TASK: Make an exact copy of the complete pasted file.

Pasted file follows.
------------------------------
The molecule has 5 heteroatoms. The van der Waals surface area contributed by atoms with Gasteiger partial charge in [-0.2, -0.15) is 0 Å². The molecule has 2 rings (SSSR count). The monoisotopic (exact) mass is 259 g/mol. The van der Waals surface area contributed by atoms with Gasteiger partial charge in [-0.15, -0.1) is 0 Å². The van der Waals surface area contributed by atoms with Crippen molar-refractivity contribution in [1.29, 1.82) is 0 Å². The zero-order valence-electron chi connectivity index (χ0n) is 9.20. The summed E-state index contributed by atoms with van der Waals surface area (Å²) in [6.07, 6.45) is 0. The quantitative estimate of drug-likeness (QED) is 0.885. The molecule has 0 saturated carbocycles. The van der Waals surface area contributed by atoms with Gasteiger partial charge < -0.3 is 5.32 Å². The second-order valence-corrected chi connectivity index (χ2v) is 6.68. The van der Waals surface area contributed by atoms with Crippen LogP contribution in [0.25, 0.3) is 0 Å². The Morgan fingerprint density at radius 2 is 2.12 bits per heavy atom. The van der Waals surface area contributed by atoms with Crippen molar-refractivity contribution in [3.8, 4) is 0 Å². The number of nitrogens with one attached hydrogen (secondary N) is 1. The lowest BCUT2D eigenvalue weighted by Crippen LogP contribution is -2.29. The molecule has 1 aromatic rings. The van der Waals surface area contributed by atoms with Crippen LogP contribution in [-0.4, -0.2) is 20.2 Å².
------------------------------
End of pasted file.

The molecule has 5 heteroatoms. The van der Waals surface area contributed by atoms with Gasteiger partial charge in [-0.2, -0.15) is 0 Å². The molecule has 2 rings (SSSR count). The monoisotopic (exact) mass is 259 g/mol. The van der Waals surface area contributed by atoms with Gasteiger partial charge in [-0.15, -0.1) is 0 Å². The van der Waals surface area contributed by atoms with Crippen molar-refractivity contribution in [1.29, 1.82) is 0 Å². The zero-order valence-electron chi connectivity index (χ0n) is 9.20. The summed E-state index contributed by atoms with van der Waals surface area (Å²) in [6.07, 6.45) is 0. The quantitative estimate of drug-likeness (QED) is 0.885. The molecule has 0 saturated carbocycles. The van der Waals surface area contributed by atoms with Gasteiger partial charge < -0.3 is 5.32 Å². The second-order valence-corrected chi connectivity index (χ2v) is 6.68. The van der Waals surface area contributed by atoms with Crippen LogP contribution in [0.25, 0.3) is 0 Å². The Morgan fingerprint density at radius 2 is 2.12 bits per heavy atom. The van der Waals surface area contributed by atoms with Crippen molar-refractivity contribution in [3.8, 4) is 0 Å². The number of nitrogens with one attached hydrogen (secondary N) is 1. The lowest BCUT2D eigenvalue weighted by Crippen LogP contribution is -2.29. The molecule has 1 aromatic rings. The van der Waals surface area contributed by atoms with Crippen LogP contribution in [-0.4, -0.2) is 20.2 Å².